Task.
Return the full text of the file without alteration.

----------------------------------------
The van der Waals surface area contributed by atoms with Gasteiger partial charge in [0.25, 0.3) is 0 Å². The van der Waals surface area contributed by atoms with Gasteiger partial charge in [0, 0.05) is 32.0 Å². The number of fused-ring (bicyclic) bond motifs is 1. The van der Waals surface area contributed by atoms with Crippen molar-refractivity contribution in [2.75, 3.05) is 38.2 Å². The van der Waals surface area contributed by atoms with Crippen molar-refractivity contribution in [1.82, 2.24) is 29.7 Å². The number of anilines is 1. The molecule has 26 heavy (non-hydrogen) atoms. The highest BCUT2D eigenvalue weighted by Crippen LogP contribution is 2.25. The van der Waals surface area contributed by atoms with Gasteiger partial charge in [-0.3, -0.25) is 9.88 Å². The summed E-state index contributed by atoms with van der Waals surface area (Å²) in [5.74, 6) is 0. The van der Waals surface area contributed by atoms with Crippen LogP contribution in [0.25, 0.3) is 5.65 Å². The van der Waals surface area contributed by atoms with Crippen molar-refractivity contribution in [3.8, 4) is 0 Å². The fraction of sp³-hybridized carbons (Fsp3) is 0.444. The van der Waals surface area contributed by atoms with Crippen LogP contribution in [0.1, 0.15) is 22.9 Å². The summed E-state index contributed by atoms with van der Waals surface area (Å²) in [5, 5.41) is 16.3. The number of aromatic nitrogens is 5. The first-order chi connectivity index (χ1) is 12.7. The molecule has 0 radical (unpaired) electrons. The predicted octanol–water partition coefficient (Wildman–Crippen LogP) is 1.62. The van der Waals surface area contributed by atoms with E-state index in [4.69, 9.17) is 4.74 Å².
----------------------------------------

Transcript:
The van der Waals surface area contributed by atoms with Gasteiger partial charge in [0.25, 0.3) is 0 Å². The van der Waals surface area contributed by atoms with Gasteiger partial charge in [0, 0.05) is 32.0 Å². The number of fused-ring (bicyclic) bond motifs is 1. The van der Waals surface area contributed by atoms with Crippen molar-refractivity contribution in [2.75, 3.05) is 38.2 Å². The van der Waals surface area contributed by atoms with Crippen molar-refractivity contribution in [1.82, 2.24) is 29.7 Å². The number of anilines is 1. The molecule has 26 heavy (non-hydrogen) atoms. The highest BCUT2D eigenvalue weighted by Crippen LogP contribution is 2.25. The van der Waals surface area contributed by atoms with Gasteiger partial charge in [-0.3, -0.25) is 9.88 Å². The summed E-state index contributed by atoms with van der Waals surface area (Å²) in [5.74, 6) is 0. The van der Waals surface area contributed by atoms with Crippen LogP contribution in [0.25, 0.3) is 5.65 Å². The van der Waals surface area contributed by atoms with Crippen molar-refractivity contribution in [3.8, 4) is 0 Å². The fraction of sp³-hybridized carbons (Fsp3) is 0.444. The van der Waals surface area contributed by atoms with Crippen LogP contribution in [0.1, 0.15) is 22.9 Å². The summed E-state index contributed by atoms with van der Waals surface area (Å²) in [5, 5.41) is 16.3. The number of aromatic nitrogens is 5. The first-order chi connectivity index (χ1) is 12.7. The molecule has 0 radical (unpaired) electrons. The predicted octanol–water partition coefficient (Wildman–Crippen LogP) is 1.62. The van der Waals surface area contributed by atoms with E-state index in [4.69, 9.17) is 4.74 Å².